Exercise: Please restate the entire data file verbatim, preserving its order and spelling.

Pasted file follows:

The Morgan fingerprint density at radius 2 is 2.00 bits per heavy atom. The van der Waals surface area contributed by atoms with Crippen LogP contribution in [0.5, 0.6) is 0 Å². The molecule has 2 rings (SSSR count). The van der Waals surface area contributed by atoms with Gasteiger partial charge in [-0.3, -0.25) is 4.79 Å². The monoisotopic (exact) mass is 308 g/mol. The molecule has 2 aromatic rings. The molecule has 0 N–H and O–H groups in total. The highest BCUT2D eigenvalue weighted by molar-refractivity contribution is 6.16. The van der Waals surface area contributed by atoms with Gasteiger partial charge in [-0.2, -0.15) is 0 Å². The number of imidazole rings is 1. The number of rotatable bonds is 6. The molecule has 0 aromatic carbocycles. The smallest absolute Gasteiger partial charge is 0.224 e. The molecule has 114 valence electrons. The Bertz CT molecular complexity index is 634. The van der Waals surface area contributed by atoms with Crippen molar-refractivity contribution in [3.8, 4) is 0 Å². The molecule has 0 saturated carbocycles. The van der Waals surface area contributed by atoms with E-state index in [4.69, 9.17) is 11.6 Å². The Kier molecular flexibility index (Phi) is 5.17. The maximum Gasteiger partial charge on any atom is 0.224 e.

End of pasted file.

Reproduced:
The Morgan fingerprint density at radius 2 is 2.00 bits per heavy atom. The van der Waals surface area contributed by atoms with Crippen LogP contribution in [0.5, 0.6) is 0 Å². The molecule has 2 rings (SSSR count). The van der Waals surface area contributed by atoms with Gasteiger partial charge in [-0.3, -0.25) is 4.79 Å². The monoisotopic (exact) mass is 308 g/mol. The molecule has 2 aromatic rings. The molecule has 0 N–H and O–H groups in total. The highest BCUT2D eigenvalue weighted by molar-refractivity contribution is 6.16. The van der Waals surface area contributed by atoms with Gasteiger partial charge in [-0.2, -0.15) is 0 Å². The number of imidazole rings is 1. The number of rotatable bonds is 6. The molecule has 0 aromatic carbocycles. The smallest absolute Gasteiger partial charge is 0.224 e. The molecule has 114 valence electrons. The Bertz CT molecular complexity index is 634. The van der Waals surface area contributed by atoms with Crippen molar-refractivity contribution in [3.8, 4) is 0 Å². The molecule has 0 saturated carbocycles. The van der Waals surface area contributed by atoms with E-state index in [4.69, 9.17) is 11.6 Å². The Kier molecular flexibility index (Phi) is 5.17. The maximum Gasteiger partial charge on any atom is 0.224 e.